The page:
After receipt of more than 54,000 public comments, DOL issued the final rule last week. The new rule returns to a totality-of-the-circumstances analysis, with six factors identified, but with no single factor having greater weight than another. The factors are:

  1. The worker’s opportunity for profit or loss depending on managerial skill. The regulation indicates that the following facts may be relevant:

-Whether the worker determines or can meaningfully negotiate the charge or pay for the work provided;

-Whether the worker accepts or declines jobs or chooses the order and/or time in which the jobs are performed;

-Whether the worker engages in marketing, advertising, or other efforts to expand their business or secure more work; and

-Whether the worker makes decisions to hire others, purchase materials and equipment, and/or rent space.

If a worker has no opportunity for a profit or loss, then this factor suggests that the worker is an employee.

  1. Investments by the worker and potential employer, particularly whether investments by a worker are capital or entrepreneurial in nature. Investments that support an independent contractor status are those that “generally support an independent business and serve a business-like function, such as increasing the worker’s ability to do different types of or more work reducing costs, or extending market reach.”
  2. The degree of permanence of the relationship. Work that is indefinite in duration, continuous, or exclusive of work for other employers weighs in favor of an employee relationship. Work that is definite in duration, non-exclusive, project-based, or sporadic based on the worker being in business for themself and marketing their services or labor to multiple entities is indicative of an independent contractor relationship.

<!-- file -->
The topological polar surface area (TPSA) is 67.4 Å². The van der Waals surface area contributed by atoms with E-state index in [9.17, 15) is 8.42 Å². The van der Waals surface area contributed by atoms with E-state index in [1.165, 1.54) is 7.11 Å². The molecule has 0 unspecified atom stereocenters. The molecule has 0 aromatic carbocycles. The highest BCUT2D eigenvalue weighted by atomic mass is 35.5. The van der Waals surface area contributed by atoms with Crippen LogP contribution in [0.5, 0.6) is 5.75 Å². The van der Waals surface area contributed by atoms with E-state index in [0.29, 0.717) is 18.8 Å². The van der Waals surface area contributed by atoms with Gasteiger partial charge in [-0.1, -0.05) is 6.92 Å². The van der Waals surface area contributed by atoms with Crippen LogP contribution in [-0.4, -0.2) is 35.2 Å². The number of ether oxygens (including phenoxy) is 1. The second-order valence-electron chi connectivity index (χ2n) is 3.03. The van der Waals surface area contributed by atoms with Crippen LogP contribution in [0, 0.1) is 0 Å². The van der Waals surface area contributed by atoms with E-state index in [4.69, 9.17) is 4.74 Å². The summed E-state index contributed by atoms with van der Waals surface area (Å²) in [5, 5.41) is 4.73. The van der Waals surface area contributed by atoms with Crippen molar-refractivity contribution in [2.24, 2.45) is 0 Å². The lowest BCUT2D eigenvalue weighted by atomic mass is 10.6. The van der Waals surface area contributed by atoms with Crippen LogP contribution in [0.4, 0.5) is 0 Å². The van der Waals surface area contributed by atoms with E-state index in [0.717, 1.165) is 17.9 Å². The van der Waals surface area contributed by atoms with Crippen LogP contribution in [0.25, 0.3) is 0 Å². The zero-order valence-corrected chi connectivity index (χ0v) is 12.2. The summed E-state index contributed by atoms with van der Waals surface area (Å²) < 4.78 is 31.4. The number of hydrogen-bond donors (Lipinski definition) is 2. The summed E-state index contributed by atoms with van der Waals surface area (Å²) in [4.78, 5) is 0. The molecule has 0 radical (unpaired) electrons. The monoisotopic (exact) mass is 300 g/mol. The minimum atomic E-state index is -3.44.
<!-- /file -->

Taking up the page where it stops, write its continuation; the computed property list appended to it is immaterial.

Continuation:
3. The nature and degree of the potential employer’s control over the work. Relevant factors include whether the potential employer:

-Sets the worker’s schedule;

-Supervises the performance of the work;

-Explicitly limits the worker’s ability to work for others;

-Uses technological means to supervise the performance of the work;

-Reserves the right to supervise or discipline workers;

-Places demands or restrictions on workers that do not allow them to work for others or work when they choose.

  1. The extent to which the work is “integral” to the potential employer’s business. If a worker is performing services that are critical, necessary, or central to the potential employer’s principal business, this factor weighs in favor of an employment relationship. If a worker is performing services that are not critical, necessary, or central to the potential employer’s principal business, this factor weighs in favor of an independent contractor relationship.
  1. The worker’s skill or initiative. This factor indicates employee status, to the extent that the worker does not use specialized skills in performing the work.

The regulation further provides that additional factors may be relevant in determining whether the worker is an employee or independent contractor for purposes of the FLSA, if the factors in some way indicate whether the worker is in business for themself, as opposed to being economically dependent on the potential employer for work.

It is unclear how the new rule will affect the pending litigation relating to the 2021 rule, but employers should review the new rule carefully, with the expectation that the new rule will go into effect as of March 11, 2024. It is therefore important to determine if any changes are appropriate to the classification of workers for FLSA purposes before the effective date.